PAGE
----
The mix between copyright and trade mark protection

Can trade mark protection take over when copyright protection has long expired? Can use of a sign for decorative purposes be considered use as a trade mark? A recent Danish Court decision1 has had to grapple with these questions.

The case concerned a Danish design classic – Royal Copenhagen’s blue fluted white porcelain (referred to as “Musselmalet”) and, in particular, a series known as the “Mega Mussel”, designed by Karen Kjeldgaard-Larsen and released by Royal Copenhagen in 2000.

In 2011, Royal Copenhagen filed for EU trade mark protection of three figurative marks, depicted below, which were registered in black and white.

The alleged infringer in this case was Norwegian company Porsgrund Porcelænsfabrik who in 2005 introduced a design referred to as “Maxistrå”.

The Court held that the Maxistrå series was an infringement of Royal Copenhagen’s Mega Mussel, following a comparison and an evaluation of both series by the Court. Most interesting, however, was the basis of the protection awarded by the Court to the Mega Mussel design.

The Mega Mussel products were awarded copyright protection, but the Court went on to state that the use of the Mega Mussel design had given it distinctiveness, and served to identify the products as originating from Royal Copenhagen, and as such had obtained the status of a trade mark. By so doing the Court either seems to have mixed up the distinction between a design/copyright protection and trade mark protection – or to have considered the Mega Mussel products as being three dimensional trade marks.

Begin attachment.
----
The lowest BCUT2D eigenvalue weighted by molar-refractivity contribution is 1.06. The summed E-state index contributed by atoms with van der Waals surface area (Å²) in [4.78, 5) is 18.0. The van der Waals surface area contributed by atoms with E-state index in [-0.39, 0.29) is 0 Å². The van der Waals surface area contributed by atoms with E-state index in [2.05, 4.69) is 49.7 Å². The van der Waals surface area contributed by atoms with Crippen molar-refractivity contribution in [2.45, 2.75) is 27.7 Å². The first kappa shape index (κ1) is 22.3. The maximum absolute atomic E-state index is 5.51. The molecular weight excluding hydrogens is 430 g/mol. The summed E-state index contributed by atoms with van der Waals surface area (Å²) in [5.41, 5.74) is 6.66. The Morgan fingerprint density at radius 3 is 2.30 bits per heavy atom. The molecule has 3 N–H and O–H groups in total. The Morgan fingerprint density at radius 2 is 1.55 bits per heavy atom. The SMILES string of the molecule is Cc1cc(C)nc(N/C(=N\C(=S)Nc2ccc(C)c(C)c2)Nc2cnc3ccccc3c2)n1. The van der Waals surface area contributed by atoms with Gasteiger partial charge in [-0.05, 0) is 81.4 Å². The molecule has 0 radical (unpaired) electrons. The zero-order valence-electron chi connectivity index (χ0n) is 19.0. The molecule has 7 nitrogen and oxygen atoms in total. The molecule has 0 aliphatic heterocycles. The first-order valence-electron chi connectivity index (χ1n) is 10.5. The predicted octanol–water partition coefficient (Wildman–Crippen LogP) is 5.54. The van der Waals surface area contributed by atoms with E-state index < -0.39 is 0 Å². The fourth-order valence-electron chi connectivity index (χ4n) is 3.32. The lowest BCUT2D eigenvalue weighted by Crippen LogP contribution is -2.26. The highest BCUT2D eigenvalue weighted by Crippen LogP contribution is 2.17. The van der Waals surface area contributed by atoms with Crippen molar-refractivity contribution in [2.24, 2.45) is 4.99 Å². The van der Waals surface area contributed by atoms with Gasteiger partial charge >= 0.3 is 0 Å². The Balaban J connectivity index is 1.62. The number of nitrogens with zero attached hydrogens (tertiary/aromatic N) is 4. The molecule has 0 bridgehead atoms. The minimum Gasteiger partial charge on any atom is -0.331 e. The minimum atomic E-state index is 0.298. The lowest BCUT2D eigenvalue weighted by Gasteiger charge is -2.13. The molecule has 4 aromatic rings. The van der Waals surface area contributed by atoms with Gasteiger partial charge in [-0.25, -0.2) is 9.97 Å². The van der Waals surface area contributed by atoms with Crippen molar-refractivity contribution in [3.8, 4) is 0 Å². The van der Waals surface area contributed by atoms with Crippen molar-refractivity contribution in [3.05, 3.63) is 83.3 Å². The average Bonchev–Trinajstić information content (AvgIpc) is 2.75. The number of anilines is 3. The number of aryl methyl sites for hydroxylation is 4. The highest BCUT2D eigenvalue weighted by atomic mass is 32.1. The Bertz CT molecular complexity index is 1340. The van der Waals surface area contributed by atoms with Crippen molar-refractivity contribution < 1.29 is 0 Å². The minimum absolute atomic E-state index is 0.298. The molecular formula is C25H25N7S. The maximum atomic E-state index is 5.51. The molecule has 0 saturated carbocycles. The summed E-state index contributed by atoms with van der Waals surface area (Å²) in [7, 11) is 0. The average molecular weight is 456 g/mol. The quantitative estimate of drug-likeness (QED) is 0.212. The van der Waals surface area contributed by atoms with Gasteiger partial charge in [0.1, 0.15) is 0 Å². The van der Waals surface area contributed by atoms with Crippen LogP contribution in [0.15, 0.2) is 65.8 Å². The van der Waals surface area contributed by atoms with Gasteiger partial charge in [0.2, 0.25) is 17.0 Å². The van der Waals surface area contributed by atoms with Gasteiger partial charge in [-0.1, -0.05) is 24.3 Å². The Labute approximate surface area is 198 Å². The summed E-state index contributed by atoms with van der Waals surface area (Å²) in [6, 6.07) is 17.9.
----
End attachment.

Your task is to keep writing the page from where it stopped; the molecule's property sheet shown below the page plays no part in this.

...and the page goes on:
To support their claim that their three black and white EU trade marks were well-known, and therefore distinctive, Royal Copenhagen submitted a market survey in which the respondents were shown pictures of the respective trade marks painted on white porcelain cups. They were then asked whether they had seen the blue device on white porcelain before and which producer or series of products it made them think of. 70-76% of the respondents answered that the pictures made them think of Royal Copenhagen.

Royal Copenhagen filed more market surveys during the case, all based on pictures of one or several products from the Mega Mussel series, none with the decoration on its own. It is unclear from the decision which of the surveys was used by the Court to support their reasoning.

This case is notable in that it suggests that a decoration that has become part of the public domain in terms of copyright/design protection can be protected as a trade mark, and use of a sign on goods for decorative purposes can be considered use of the sign as a trade mark, therefore rendering it eligible for protection by trade mark law.

Originally published in BrandWrites 7th Edition.